What's New in Taxes
Want more tax breaks? Cut Your AGI
In their tax planning, most people focus on increasing deductible expenses, but this is only half the battle. Reducing adjusted gross income (AGI), the last number on the first page of the tax return, can be just as important. More than 20 tax-saving deductions and credits, including some of the most common, decrease as AGI increases.
For example, the personal and dependency exemptions that allow $2,750 per family member to escape taxation are reduced after AGI exceeds $189,950 on a joint return ($126,600 for singles). Itemized deductions, which include home interest and real estate taxes, begin phasing out when AGI exceeds $126,600. Losses on rental property are cut back when AGI passes $100,000, and education credits start to disappear once AGI exceeds $80,000 for joint filers and $40,000 for singles.
Effective tax planning involves increasing deductions and reducing AGI to retain the full value of those deductions.
Consider these moves
Here are some moves to consider if you're trying to reduce AGI:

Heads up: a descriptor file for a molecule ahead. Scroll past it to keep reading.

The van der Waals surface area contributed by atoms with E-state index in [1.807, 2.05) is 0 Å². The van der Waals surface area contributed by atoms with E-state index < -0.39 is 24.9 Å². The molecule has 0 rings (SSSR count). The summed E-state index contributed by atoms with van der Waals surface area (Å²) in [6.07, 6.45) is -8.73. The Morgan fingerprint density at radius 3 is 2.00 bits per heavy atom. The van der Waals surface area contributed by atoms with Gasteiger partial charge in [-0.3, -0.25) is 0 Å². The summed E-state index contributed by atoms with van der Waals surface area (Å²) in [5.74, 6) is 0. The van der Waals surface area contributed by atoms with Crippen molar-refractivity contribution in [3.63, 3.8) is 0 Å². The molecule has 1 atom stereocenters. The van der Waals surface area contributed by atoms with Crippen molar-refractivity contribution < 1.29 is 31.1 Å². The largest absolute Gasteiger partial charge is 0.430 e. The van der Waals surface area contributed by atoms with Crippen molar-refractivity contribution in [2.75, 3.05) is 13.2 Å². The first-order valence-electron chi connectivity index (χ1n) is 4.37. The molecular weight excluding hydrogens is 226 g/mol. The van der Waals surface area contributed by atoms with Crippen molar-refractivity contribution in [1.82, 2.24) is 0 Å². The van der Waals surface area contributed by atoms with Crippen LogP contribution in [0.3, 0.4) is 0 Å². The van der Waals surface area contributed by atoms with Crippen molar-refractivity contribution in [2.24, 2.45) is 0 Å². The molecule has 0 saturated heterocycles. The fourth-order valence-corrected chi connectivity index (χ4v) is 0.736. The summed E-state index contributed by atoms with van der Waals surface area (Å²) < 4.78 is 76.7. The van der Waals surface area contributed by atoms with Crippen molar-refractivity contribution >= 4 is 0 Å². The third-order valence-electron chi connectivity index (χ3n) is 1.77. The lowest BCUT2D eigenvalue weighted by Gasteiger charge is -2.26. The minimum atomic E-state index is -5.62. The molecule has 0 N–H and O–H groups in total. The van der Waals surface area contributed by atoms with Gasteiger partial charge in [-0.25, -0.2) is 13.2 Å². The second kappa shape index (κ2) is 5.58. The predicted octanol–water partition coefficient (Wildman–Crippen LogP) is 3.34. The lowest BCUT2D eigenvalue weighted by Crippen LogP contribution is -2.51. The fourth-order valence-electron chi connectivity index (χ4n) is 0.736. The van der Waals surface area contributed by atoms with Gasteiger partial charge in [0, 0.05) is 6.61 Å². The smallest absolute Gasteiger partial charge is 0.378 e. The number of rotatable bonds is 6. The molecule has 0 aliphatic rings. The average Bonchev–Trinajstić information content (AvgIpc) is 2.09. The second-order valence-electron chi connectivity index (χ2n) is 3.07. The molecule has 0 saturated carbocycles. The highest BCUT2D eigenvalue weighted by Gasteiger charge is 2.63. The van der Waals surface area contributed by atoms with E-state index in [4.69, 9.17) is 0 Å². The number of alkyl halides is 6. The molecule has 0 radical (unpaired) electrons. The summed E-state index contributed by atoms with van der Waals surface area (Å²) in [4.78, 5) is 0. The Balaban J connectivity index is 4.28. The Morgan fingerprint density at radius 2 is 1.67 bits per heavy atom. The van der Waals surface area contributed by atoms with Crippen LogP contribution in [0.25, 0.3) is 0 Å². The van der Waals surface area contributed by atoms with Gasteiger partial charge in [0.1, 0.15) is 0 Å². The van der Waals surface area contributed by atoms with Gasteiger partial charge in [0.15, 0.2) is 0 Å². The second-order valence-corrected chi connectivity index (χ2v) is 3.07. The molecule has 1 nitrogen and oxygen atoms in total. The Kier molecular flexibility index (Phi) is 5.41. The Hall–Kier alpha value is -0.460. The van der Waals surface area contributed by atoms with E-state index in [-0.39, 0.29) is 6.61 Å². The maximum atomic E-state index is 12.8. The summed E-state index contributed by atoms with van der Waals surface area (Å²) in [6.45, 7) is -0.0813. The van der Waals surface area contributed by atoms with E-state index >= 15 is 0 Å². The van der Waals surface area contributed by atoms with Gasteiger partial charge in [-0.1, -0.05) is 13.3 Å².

Contribute the maximum to employer-provided retirement plans. If you are self-employed, consider establishing a plan. Contributions reduce AGI, and plan earnings aren't taxable until they are withdrawn.
Consider replacing interest-bearing accounts with tax-free investments. In the highest tax brackets, returns are often comparable, but earnings aren't counted toward AGI.
Invest in tax-efficient mutual funds, instead of funds that usually distribute large gains that you must report as income.
In 1999, business owners may deduct up to $19,000 worth of equipment that normally would be capitalized and depreciated over several years. However, to receive the full benefit, total assets purchased can't exceed $200,000 for the year.
These ideas for lowering AGI provide a double benefit since they also reduce your taxable income. For more tax-saving ideas, or for help in implementing those discussed here, give us a call.